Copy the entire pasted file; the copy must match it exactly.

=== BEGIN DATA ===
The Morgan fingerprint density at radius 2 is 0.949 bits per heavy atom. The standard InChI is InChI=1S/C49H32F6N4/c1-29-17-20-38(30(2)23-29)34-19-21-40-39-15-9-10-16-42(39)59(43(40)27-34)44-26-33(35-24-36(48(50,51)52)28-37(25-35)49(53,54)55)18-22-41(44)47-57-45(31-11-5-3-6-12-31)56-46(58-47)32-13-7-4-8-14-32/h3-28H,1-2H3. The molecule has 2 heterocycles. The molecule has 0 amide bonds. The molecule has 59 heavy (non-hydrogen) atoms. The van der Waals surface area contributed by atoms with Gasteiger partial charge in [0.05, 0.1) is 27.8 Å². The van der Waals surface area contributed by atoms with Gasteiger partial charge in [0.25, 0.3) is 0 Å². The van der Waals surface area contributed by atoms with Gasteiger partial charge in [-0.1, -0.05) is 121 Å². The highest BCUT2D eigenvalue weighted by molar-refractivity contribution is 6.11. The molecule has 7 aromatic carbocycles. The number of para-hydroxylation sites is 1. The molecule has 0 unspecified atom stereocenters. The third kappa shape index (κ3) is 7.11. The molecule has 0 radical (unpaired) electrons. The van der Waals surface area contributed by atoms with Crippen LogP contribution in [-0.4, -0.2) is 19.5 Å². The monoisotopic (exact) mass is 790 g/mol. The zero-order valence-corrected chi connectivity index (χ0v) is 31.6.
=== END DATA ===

The Morgan fingerprint density at radius 2 is 0.949 bits per heavy atom. The standard InChI is InChI=1S/C49H32F6N4/c1-29-17-20-38(30(2)23-29)34-19-21-40-39-15-9-10-16-42(39)59(43(40)27-34)44-26-33(35-24-36(48(50,51)52)28-37(25-35)49(53,54)55)18-22-41(44)47-57-45(31-11-5-3-6-12-31)56-46(58-47)32-13-7-4-8-14-32/h3-28H,1-2H3. The molecule has 2 heterocycles. The molecule has 0 amide bonds. The molecule has 59 heavy (non-hydrogen) atoms. The van der Waals surface area contributed by atoms with Gasteiger partial charge in [0.05, 0.1) is 27.8 Å². The van der Waals surface area contributed by atoms with Gasteiger partial charge in [0.25, 0.3) is 0 Å². The van der Waals surface area contributed by atoms with Gasteiger partial charge in [-0.1, -0.05) is 121 Å². The highest BCUT2D eigenvalue weighted by molar-refractivity contribution is 6.11. The molecule has 7 aromatic carbocycles. The number of para-hydroxylation sites is 1. The molecule has 0 unspecified atom stereocenters. The third kappa shape index (κ3) is 7.11. The molecule has 0 radical (unpaired) electrons. The van der Waals surface area contributed by atoms with Crippen LogP contribution in [-0.4, -0.2) is 19.5 Å². The monoisotopic (exact) mass is 790 g/mol. The zero-order valence-corrected chi connectivity index (χ0v) is 31.6.